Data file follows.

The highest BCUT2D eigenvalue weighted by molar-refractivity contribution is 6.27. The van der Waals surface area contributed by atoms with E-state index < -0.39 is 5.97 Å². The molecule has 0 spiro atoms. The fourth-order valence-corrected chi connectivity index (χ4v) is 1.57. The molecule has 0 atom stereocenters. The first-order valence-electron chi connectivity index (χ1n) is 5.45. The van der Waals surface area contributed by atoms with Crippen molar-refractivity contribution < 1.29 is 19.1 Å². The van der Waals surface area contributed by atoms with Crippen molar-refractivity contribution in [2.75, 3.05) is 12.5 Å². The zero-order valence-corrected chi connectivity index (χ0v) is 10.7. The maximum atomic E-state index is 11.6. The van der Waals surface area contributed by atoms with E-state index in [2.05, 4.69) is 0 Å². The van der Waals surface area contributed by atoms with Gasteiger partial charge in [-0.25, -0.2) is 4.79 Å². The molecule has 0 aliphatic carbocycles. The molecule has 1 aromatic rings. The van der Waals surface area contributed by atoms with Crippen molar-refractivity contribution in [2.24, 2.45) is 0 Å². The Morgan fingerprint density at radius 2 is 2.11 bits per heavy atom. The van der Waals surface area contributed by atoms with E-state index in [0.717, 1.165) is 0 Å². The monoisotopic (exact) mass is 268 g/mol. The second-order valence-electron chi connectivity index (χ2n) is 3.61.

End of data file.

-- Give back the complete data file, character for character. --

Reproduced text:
The highest BCUT2D eigenvalue weighted by molar-refractivity contribution is 6.27. The van der Waals surface area contributed by atoms with E-state index < -0.39 is 5.97 Å². The molecule has 0 spiro atoms. The fourth-order valence-corrected chi connectivity index (χ4v) is 1.57. The molecule has 0 atom stereocenters. The first-order valence-electron chi connectivity index (χ1n) is 5.45. The van der Waals surface area contributed by atoms with Crippen molar-refractivity contribution < 1.29 is 19.1 Å². The van der Waals surface area contributed by atoms with Crippen molar-refractivity contribution in [2.75, 3.05) is 12.5 Å². The zero-order valence-corrected chi connectivity index (χ0v) is 10.7. The maximum atomic E-state index is 11.6. The van der Waals surface area contributed by atoms with E-state index in [2.05, 4.69) is 0 Å². The van der Waals surface area contributed by atoms with Gasteiger partial charge in [-0.25, -0.2) is 4.79 Å². The molecule has 0 aliphatic carbocycles. The molecule has 1 aromatic rings. The van der Waals surface area contributed by atoms with Crippen molar-refractivity contribution in [2.24, 2.45) is 0 Å². The Morgan fingerprint density at radius 2 is 2.11 bits per heavy atom. The van der Waals surface area contributed by atoms with E-state index in [0.717, 1.165) is 0 Å². The monoisotopic (exact) mass is 268 g/mol. The second-order valence-electron chi connectivity index (χ2n) is 3.61.